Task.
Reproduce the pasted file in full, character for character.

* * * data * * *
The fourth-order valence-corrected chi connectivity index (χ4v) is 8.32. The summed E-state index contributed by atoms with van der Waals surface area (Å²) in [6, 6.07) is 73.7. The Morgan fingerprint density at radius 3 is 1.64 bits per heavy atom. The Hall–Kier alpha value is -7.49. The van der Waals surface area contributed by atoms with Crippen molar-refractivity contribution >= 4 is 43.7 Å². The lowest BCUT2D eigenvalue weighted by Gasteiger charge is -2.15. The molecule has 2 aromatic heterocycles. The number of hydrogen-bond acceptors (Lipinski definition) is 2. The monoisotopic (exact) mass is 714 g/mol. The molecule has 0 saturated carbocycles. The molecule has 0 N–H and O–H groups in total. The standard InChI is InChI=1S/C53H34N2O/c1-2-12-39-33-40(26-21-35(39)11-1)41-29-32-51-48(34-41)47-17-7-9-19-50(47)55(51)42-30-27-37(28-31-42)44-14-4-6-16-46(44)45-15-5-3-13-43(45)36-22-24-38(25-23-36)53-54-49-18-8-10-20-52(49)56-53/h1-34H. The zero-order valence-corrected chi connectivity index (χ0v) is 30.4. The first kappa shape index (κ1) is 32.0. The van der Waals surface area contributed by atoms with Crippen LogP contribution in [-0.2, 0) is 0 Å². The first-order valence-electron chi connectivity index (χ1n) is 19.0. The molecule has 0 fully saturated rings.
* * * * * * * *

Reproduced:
The fourth-order valence-corrected chi connectivity index (χ4v) is 8.32. The summed E-state index contributed by atoms with van der Waals surface area (Å²) in [6, 6.07) is 73.7. The Morgan fingerprint density at radius 3 is 1.64 bits per heavy atom. The Hall–Kier alpha value is -7.49. The van der Waals surface area contributed by atoms with Crippen molar-refractivity contribution >= 4 is 43.7 Å². The lowest BCUT2D eigenvalue weighted by Gasteiger charge is -2.15. The molecule has 2 aromatic heterocycles. The number of hydrogen-bond acceptors (Lipinski definition) is 2. The monoisotopic (exact) mass is 714 g/mol. The molecule has 0 saturated carbocycles. The molecule has 0 N–H and O–H groups in total. The standard InChI is InChI=1S/C53H34N2O/c1-2-12-39-33-40(26-21-35(39)11-1)41-29-32-51-48(34-41)47-17-7-9-19-50(47)55(51)42-30-27-37(28-31-42)44-14-4-6-16-46(44)45-15-5-3-13-43(45)36-22-24-38(25-23-36)53-54-49-18-8-10-20-52(49)56-53/h1-34H. The zero-order valence-corrected chi connectivity index (χ0v) is 30.4. The first kappa shape index (κ1) is 32.0. The van der Waals surface area contributed by atoms with Crippen LogP contribution in [-0.2, 0) is 0 Å². The first-order valence-electron chi connectivity index (χ1n) is 19.0. The molecule has 0 fully saturated rings.